I’ve long been struck by the philosophical and theological sundering of man from other men that began in the 16th century. Since ideas matter, as Sola anything and Cartesian navel-gazing replaced living tradition and the Question method and, indeed, the very notion of a ‘school’ of thought, these bad ideas have also resulted in the physical separation of people from each other.
You need people, lots of people, for there to be traditions. You need people, generally a good number of people, to have a school of thought. Neither traditions nor schools of thought are created and maintained through correspondence or Twitter. Real, often obnoxious, people rubbing elbows make them and keep them alive. In the case of Sacred Traditions, those people included the Person of Jesus and His apostles and disciples, and their disciples down to the present day; schools of thought, at least until that fateful 16th century, were formed, developed and reinforced by actual scholars, often in actual physical proximity to each other in actual physical schools, arguing, yelling and occasionally knifing each other (1). It may not have always been pretty, but, boy, you can’t get any more human than that!
In the early 1500s, Luther declares his ‘Alones’ shifting the standard of religious study from monasteries, which, despite the ‘mono’ in the name, were gatherings of men, to the lone plowboy reading the Bible all on his lonesome. Sure, that plowboy might benefit from talking with others, but in theory, all he needs for spiritual enlightenment is the Good Book and the ability to read it.
In 1630, Descartes goes to his room, pulls the curtains and writes his Meditations, shifting the process of philosophy from what men can figure out by interacting with the world around them – most particularly, interacting with the *people* around them – to what a man such as Descartes, Hume, Berkeley or Kant can figure out in the privacy of his own cranium. If that cranium can even be said to be known to exist.
If we hold being Alone in our theology and philosophy to be the highest court above which no appeal can be made, how long will it take for us to assert that being alone in our personal judgements about, say, culture, government and my true self are likewise beyond appeal?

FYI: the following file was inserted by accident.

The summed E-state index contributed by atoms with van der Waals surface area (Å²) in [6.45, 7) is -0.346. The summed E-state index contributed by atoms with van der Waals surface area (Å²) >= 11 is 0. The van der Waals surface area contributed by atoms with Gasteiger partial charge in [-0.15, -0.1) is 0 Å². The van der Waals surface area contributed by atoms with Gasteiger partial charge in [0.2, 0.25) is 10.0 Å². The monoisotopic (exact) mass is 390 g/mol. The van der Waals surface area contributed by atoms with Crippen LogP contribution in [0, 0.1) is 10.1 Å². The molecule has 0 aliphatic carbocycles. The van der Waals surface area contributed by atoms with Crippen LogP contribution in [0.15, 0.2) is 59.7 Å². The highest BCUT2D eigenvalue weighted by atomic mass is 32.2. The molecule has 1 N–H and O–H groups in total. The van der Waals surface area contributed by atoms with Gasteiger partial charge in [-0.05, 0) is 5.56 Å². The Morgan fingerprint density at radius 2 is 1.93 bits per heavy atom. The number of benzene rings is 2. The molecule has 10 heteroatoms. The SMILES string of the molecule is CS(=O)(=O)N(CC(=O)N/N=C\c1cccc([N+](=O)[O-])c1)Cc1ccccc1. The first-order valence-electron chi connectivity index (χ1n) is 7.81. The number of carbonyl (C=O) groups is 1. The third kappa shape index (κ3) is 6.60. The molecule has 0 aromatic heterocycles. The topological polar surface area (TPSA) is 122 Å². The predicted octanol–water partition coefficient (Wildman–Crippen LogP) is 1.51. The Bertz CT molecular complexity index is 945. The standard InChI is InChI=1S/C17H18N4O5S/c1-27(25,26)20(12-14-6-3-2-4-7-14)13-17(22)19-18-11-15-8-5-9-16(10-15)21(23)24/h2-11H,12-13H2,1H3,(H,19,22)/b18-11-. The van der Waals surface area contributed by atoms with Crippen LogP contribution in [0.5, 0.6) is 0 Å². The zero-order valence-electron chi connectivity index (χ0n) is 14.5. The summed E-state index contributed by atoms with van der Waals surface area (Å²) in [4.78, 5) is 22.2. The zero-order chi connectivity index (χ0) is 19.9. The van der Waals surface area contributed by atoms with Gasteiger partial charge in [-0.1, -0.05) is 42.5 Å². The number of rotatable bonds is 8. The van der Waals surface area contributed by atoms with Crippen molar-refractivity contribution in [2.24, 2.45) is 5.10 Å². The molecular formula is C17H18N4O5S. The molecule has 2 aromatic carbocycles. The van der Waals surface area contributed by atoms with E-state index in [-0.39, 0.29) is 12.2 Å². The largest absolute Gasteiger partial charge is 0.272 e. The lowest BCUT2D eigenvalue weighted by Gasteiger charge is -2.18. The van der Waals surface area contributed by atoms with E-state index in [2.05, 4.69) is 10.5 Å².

About 500 years, evidently.
Three things this day bring this to mind. First, this excellent essay by David Mills: The Bible’s not enough, which discusses the pervasiveness of Sola Scriptura even among Catholics. Second, a Twitter thread (so shoot me. I mean, think less of me.) where Morgon Newquist tells of her father, in a wheelchair at Disney World, offering to let a little girl sit in front of him to have a better view of a parade – and the parents react like he’s a child molestor. Finally, I’ve recently become part of the the RCIA team at our parish, and was given the task (and 10 minutes!) to explain how the Church reads Scripture.
We are so Alone. The ruins of go it alone theology and philosophy are everywhere. Rather than discovering ourselves in our relationships, we defiantly declare that only we alone can say who we are, depending solely on what we feel we are. We define *individual* rights, and deny they come from nature or nature’s God or even from our relationships to other people. Even the right to vote – especially the right to vote – is seen as definitive of *individual* worth, even if it is only practiced occasionally, and then as part of a large group for the purposes of the large group. It is an expression not of my role in society, but of my personal universe of truth. Thus, instead of seeing losing a vote as a worthy and acceptable outcome and motivation to try to change people’s hearts and minds, each loser is personally threatened, the victors seen as evil people trying to destroy his world.
Many seem to both want rights and want to be able to define them away from others. You must bake me a cake or give up your guns even if neither has any real effect on me, but I get to tell you who I am (and woe if you mess it up) and what world view you must adhere to so that I can feel good about my feelings. This trick is only possible for an more or less unconscious nihilist, who of course believes other’s worthiness depends on how well they support his view of himself, but also betrays how meaningless he feels his own feelings are.